By Brian Kahn
The 2010s will be remembered as the decade when we could no longer deny climate change.
I mean, it’s not like any rational person could deny it in the preceding decades, but the past 10 years have seen scientists’ predictions become reality. Our world has entered an unsteady state, one where the things previous generations took for granted—a frozen Arctic, less violent weather—are no more.
While the impacts of the climate crisis are clear to anyone living on Earth, satellites continue to offer the most striking view of the large-scale changes. Orbiting anywhere from about 400 to 500 miles above the Earth’s surface, satellites operated by NASA and the European Space Agency have revolutionized our understanding of the planet. They’ve provided fuel for groundbreaking discoveries about climate change from pole to pole. But you don’t have to have a PhD to look at the imagery being sent back to Earth and see the changes afoot.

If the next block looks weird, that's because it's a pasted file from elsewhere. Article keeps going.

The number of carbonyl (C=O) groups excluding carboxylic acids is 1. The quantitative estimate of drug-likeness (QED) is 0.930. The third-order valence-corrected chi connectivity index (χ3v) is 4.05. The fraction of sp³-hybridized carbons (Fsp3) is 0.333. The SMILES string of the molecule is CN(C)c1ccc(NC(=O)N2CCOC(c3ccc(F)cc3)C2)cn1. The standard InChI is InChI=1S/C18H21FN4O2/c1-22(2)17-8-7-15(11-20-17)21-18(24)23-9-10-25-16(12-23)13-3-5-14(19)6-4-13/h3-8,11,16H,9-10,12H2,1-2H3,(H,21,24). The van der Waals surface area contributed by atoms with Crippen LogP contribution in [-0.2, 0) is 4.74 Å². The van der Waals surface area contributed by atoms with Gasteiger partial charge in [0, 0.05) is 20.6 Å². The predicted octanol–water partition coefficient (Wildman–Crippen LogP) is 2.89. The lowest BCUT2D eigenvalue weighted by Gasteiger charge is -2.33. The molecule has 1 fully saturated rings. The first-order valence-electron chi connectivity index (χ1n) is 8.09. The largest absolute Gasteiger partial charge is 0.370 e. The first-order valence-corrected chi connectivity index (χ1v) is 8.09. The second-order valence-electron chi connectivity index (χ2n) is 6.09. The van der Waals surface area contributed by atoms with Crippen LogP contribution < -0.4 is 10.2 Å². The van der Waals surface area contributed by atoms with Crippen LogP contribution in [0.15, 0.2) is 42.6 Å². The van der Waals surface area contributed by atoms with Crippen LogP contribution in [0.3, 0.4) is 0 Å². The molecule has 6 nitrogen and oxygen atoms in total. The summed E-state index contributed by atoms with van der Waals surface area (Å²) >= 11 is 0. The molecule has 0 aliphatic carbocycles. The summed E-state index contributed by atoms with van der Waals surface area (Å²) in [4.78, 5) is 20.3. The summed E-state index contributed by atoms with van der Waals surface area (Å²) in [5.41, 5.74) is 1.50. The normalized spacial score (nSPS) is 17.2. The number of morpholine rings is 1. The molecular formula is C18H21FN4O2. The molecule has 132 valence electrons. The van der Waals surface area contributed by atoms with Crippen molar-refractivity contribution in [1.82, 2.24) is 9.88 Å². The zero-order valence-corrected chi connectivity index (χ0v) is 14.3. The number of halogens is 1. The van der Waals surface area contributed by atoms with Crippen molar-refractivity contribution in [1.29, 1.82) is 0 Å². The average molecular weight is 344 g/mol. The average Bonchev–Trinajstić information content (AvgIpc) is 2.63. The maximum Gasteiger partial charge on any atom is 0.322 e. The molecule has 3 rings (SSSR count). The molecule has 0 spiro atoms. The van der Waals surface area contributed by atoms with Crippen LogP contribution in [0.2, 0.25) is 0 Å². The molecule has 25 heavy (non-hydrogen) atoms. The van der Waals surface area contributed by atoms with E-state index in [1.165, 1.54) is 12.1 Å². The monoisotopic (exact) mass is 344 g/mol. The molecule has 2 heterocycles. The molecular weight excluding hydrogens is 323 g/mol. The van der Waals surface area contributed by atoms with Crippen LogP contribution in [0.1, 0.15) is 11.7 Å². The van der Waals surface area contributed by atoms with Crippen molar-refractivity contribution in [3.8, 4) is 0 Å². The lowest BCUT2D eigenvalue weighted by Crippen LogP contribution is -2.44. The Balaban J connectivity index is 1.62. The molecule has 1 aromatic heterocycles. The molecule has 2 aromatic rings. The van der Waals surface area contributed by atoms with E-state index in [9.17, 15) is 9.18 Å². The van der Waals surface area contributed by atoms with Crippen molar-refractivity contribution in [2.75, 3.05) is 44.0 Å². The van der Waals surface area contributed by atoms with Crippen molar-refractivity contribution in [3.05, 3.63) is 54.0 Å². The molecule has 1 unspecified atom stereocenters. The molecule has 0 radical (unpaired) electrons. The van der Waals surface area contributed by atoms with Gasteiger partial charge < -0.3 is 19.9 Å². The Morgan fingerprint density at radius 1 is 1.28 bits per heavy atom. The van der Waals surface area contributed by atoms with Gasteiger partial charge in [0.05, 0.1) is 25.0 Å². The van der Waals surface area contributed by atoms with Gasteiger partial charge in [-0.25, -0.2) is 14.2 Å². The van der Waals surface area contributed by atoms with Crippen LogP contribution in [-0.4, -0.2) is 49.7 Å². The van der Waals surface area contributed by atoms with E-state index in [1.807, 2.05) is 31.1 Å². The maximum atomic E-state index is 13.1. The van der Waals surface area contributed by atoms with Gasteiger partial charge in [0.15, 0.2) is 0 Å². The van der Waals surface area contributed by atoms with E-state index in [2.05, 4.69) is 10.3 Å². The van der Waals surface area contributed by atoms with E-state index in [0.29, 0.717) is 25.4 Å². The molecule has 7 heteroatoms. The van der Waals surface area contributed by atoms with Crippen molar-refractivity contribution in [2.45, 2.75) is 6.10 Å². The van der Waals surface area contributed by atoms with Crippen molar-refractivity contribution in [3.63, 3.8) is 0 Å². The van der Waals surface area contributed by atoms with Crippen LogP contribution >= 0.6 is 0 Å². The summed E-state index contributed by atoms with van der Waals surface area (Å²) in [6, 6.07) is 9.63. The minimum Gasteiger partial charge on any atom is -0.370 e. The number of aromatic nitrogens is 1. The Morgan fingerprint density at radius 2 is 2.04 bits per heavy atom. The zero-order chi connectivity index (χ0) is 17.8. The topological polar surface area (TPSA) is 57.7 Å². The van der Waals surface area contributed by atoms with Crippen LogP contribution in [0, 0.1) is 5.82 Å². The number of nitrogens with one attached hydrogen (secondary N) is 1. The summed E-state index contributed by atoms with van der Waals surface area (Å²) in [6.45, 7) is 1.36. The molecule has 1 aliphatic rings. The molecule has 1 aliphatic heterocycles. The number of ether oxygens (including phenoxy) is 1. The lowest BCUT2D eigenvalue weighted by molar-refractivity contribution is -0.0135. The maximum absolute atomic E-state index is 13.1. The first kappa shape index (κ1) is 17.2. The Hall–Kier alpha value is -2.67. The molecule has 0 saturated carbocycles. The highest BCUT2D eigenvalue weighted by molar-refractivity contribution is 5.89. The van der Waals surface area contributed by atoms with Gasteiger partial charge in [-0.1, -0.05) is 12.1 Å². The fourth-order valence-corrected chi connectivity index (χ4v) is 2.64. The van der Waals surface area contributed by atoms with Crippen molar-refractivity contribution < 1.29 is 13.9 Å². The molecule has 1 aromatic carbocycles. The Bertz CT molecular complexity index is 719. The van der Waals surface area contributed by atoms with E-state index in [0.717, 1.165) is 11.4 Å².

With the help of Pierre Markuse, a satellite imagery expert who worked with Sentinel Hub, Earther took a look at a handful of the changes over the past decade that illuminates the ongoing climate crisis.
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